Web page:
A deeply sympathetic look at the young author and his milieu.




Historian Allen (God’s Terrorists, 2005, etc.) chronicles the British author’s early years.

Allen is a particularly apt Kipling biographer—“I was born to write this book,” he writes—because his great-grandfather, George Allen, was one of the joint owners of the Indian newspapers Pioneer and Civil and Military Gazette (CMG), where the young Kipling was first employed as a journalist. Moreover, Allen’s formative years were spent amid a rich Anglo-Indian heritage and “Kiplingiana.” Here, Allen explores and illuminates the sources of Kipling’s early books, such as Plain Tales from the Hills (1888), Soldiers Three (1888) and Life’s Handicap (1891). Born in Bombay to an impecunious émigré couple—noted illustrator and teacher John Lockwood Kipling and his artistic wife, Alice Macdonald—Kipling and his younger sister Trix enjoyed a princely early childhood under the lax supervision of parents and servants. However, in 1871, the family returned to England for furlough, and the siblings were deposited with a foster family in Southsea for what stretched into a five years’ abandonment at the dreaded place they would later call “House of Desolation.” Back in India, with Lockwood now relocated to Lahore, “Ruddy” spent ages 11 to 23 between there, Simla and Allahabad. During this time he absorbed and recorded the Islamic and Hindu cultures, caste system, Hot Weather imagery and follies of the British government and military hierarchy in hundreds of short stories, sketches and poems, many published in the Pioneer and CMG, where he worked from age 16 until his decision, in 1889, to return to England to further his career. All this material would later be refined beautifully in Kim (1901). Allen shares his intimate knowledge of this “man of permanent contradictions,” and fans of Kipling’s fiction will appreciate the loving attention Allen gives his work.

A deeply sympathetic look at the young author and his milieu.

Pub Date: March 15, 2009

ISBN: 978-1-60598-031-7

Page Count: 448

Publisher: Pegasus

Review Posted Online: May 20, 2010

Kirkus Reviews Issue: Jan. 1, 2009

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The author's youthfulness helps to assure the inevitable comparison with the Anne Frank diary although over and above the...


Elie Wiesel spent his early years in a small Transylvanian town as one of four children. 

He was the only one of the family to survive what Francois Maurois, in his introduction, calls the "human holocaust" of the persecution of the Jews, which began with the restrictions, the singularization of the yellow star, the enclosure within the ghetto, and went on to the mass deportations to the ovens of Auschwitz and Buchenwald. There are unforgettable and horrifying scenes here in this spare and sombre memoir of this experience of the hanging of a child, of his first farewell with his father who leaves him an inheritance of a knife and a spoon, and of his last goodbye at Buchenwald his father's corpse is already cold let alone the long months of survival under unconscionable conditions.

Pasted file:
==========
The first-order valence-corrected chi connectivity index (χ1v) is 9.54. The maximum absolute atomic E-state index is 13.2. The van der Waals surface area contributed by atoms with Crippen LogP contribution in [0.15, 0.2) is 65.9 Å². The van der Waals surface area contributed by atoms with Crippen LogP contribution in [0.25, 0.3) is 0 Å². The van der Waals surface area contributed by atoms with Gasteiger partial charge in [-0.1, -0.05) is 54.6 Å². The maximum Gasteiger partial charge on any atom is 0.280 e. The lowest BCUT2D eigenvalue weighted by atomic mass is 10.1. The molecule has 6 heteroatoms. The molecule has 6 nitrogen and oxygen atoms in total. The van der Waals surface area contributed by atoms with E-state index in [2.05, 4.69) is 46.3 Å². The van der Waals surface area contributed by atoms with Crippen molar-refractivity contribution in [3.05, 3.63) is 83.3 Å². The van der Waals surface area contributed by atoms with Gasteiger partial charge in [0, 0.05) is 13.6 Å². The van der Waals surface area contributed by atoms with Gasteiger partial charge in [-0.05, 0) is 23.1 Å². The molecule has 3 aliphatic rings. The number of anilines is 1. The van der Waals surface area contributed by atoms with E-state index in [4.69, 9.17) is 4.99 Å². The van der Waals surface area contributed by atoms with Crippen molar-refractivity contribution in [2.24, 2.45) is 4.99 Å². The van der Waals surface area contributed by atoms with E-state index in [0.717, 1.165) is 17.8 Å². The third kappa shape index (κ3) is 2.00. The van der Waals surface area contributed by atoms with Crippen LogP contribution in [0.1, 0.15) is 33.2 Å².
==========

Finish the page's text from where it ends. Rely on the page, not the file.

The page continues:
The author's youthfulness helps to assure the inevitable comparison with the Anne Frank diary although over and above the sphere of suffering shared, and in this case extended to the death march itself, there is no spiritual or emotional legacy here to offset any reader reluctance.

Pub Date: Jan. 16, 2006

ISBN: 0374500010

Page Count: 120

Publisher: Hill & Wang

Review Posted Online: Oct. 7, 2011

Kirkus Reviews Issue: Jan. 15, 2006

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For Howard Zinn, long-time civil rights and anti-war activist, history and ideology have a lot in common. Since he thinks that everything is in someone's interest, the historian—Zinn posits—has to figure out whose interests he or she is defining/defending/reconstructing (hence one of his previous books, The Politics of History). Zinn has no doubts about where he stands in this "people's history": "it is a history disrespectful of governments and respectful of people's movements of resistance." So what we get here, instead of the usual survey of wars, presidents, and institutions, is a survey of the usual rebellions, strikes, and protest movements. Zinn starts out by depicting the arrival of Columbus in North America from the standpoint of the Indians (which amounts to their standpoint as constructed from the observations of the Europeans); and, after easily establishing the cultural disharmony that ensued, he goes on to the importation of slaves into the colonies. Add the laborers and indentured servants that followed, plus women and later immigrants, and you have Zinn's amorphous constituency. To hear Zinn tell it, all anyone did in America at any time was to oppress or be oppressed; and so he obscures as much as his hated mainstream historical foes do—only in Zinn's case there is that absurd presumption that virtually everything that came to pass was the work of ruling-class planning: this amounts to one great indictment for conspiracy. Despite surface similarities, this is not a social history, since we get no sense of the fabric of life. Instead of negating the one-sided histories he detests, Zinn has merely reversed the image; the distortion remains.

Pub Date: Jan. 1, 1979

ISBN: 0061965588

Page Count: 772

Publisher: Harper & Row

Review Posted Online: May 26, 2012

Kirkus Reviews Issue: Jan. 1, 1979

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